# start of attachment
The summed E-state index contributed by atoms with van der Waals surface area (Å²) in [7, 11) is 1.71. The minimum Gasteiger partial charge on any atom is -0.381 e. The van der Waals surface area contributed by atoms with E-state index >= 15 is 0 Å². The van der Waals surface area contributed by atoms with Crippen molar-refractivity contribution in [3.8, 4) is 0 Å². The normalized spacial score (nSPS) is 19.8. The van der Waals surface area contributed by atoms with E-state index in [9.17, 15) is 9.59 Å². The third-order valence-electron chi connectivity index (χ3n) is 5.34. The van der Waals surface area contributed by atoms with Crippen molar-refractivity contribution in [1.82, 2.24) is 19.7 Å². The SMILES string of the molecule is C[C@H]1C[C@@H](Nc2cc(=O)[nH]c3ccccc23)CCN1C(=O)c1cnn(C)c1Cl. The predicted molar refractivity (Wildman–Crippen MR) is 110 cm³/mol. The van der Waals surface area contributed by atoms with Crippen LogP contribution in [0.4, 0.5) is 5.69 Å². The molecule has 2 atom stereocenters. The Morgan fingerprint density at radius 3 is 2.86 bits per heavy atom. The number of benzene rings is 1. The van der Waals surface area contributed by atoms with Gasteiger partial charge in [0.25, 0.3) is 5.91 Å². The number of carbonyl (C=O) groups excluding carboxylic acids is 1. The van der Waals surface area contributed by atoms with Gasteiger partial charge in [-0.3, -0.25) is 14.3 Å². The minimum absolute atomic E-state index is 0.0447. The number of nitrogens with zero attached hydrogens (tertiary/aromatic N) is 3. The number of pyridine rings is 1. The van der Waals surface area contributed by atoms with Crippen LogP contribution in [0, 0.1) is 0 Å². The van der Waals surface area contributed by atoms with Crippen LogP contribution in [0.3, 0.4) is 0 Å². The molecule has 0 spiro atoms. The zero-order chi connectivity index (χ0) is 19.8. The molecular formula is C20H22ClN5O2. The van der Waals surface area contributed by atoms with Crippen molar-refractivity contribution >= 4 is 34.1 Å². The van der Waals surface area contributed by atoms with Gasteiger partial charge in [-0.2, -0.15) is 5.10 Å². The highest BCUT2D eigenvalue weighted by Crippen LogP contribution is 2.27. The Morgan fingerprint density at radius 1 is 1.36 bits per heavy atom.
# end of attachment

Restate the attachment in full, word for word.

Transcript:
The summed E-state index contributed by atoms with van der Waals surface area (Å²) in [7, 11) is 1.71. The minimum Gasteiger partial charge on any atom is -0.381 e. The van der Waals surface area contributed by atoms with E-state index >= 15 is 0 Å². The van der Waals surface area contributed by atoms with Crippen molar-refractivity contribution in [3.8, 4) is 0 Å². The normalized spacial score (nSPS) is 19.8. The van der Waals surface area contributed by atoms with E-state index in [9.17, 15) is 9.59 Å². The third-order valence-electron chi connectivity index (χ3n) is 5.34. The van der Waals surface area contributed by atoms with Crippen molar-refractivity contribution in [1.82, 2.24) is 19.7 Å². The SMILES string of the molecule is C[C@H]1C[C@@H](Nc2cc(=O)[nH]c3ccccc23)CCN1C(=O)c1cnn(C)c1Cl. The predicted molar refractivity (Wildman–Crippen MR) is 110 cm³/mol. The van der Waals surface area contributed by atoms with Crippen LogP contribution in [0.4, 0.5) is 5.69 Å². The molecule has 2 atom stereocenters. The Morgan fingerprint density at radius 3 is 2.86 bits per heavy atom. The number of benzene rings is 1. The van der Waals surface area contributed by atoms with Gasteiger partial charge in [0.25, 0.3) is 5.91 Å². The number of carbonyl (C=O) groups excluding carboxylic acids is 1. The van der Waals surface area contributed by atoms with Gasteiger partial charge in [-0.3, -0.25) is 14.3 Å². The minimum absolute atomic E-state index is 0.0447. The number of nitrogens with zero attached hydrogens (tertiary/aromatic N) is 3. The number of pyridine rings is 1. The van der Waals surface area contributed by atoms with Crippen LogP contribution in [0, 0.1) is 0 Å². The van der Waals surface area contributed by atoms with Crippen LogP contribution in [0.3, 0.4) is 0 Å². The molecule has 0 spiro atoms. The zero-order chi connectivity index (χ0) is 19.8. The molecular formula is C20H22ClN5O2. The van der Waals surface area contributed by atoms with Crippen molar-refractivity contribution >= 4 is 34.1 Å². The van der Waals surface area contributed by atoms with Gasteiger partial charge in [-0.2, -0.15) is 5.10 Å². The highest BCUT2D eigenvalue weighted by Crippen LogP contribution is 2.27. The Morgan fingerprint density at radius 1 is 1.36 bits per heavy atom.